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A more fiddly bite resulted in a miss, but the next one set the hook and a small crucian came jagging away to the net.

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The rudd got fewer and the crucians got bigger.

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A steady sinking of the float across the swim, heralded a better fish and the elastic shot out from the pole tip, as I lifted into a common carp, that stirred up the mud in a frantic attempt to escape, diving into the lilies, then out through to the middle of the pond. Eventually the elastic came back to me and I could break the pole down to 3 metres to bully it to the net.

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Getting on for two pounds, this fin perfect common carp, was the first, in what was warming up to be a busy evening. Rudd and crucians being interrupted by a brief flurry of small tench, this being the best of half a dozen.

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 The rudd had finally been pushed out by the carp and tench, while more elastic stretching commons were turning the water black in their struggles.

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My set time to pack up of 8 pm was fast approaching and on the dot, the float cruised away, being  a passenger on a fast moving carp train, the elastic extending to it’s full limit, as a much bigger fish made off toward the middle and I grabbed lengths of pole in an effort to ease the strain, hanging onto the full length at 11 metres, as it raced around the shallow pond. At some stage during this battle, I was joined by a passerby, an East European and a fisherman, who sat down by my side offering words of encouragement in broken English. Fish and angler were getting tired, but I was winning, lengths of pole were coming off and the runs were shortening; this would be my best carp ever from the pond. My landing net was out and I was down to 3 metres of pole, the carp was wallowing on the surface and only needed another two feet, when pop, the hook came out. I looked at my watch, it had taken ten minutes to lose this fish.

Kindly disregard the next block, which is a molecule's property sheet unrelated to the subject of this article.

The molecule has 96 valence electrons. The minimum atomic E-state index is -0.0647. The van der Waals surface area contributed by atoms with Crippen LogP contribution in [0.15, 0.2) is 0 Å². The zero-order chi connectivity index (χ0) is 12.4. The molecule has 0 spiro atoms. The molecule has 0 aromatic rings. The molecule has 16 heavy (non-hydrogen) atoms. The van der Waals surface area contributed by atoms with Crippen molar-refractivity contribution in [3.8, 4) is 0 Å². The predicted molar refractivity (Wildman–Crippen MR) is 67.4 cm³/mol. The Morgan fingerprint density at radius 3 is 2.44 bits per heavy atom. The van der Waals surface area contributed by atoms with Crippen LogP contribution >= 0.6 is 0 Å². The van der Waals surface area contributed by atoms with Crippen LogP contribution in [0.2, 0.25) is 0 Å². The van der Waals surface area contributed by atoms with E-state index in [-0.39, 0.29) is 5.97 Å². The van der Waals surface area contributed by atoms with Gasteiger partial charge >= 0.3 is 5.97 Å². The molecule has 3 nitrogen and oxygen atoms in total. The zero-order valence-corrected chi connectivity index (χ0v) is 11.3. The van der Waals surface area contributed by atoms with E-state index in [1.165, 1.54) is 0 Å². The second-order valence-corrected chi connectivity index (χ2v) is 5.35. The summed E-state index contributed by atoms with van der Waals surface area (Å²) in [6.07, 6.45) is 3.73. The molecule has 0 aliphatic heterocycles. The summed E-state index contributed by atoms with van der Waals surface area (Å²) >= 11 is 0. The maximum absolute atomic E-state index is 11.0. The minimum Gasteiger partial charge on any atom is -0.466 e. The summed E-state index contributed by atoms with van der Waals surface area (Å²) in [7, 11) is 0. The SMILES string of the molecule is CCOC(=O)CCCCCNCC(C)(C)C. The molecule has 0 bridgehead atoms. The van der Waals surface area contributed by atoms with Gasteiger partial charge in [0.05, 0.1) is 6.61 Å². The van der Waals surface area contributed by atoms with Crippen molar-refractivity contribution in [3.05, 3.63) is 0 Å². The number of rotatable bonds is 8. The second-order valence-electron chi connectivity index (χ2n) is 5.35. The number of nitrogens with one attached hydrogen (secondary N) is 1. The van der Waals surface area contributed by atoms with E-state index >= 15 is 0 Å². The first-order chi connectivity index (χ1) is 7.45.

Looking at my new found companion in disgust, I responded to his gestured suggestion that I try again and dropped the float back into the bubbles. It sailed away again at top speed, the elastic zoomed out, but this one just kept going, only for the rig to ping back, when the barbless lost hold. That was enough, I was being out gunned, almost relieved at losing the fish. Time to pack up.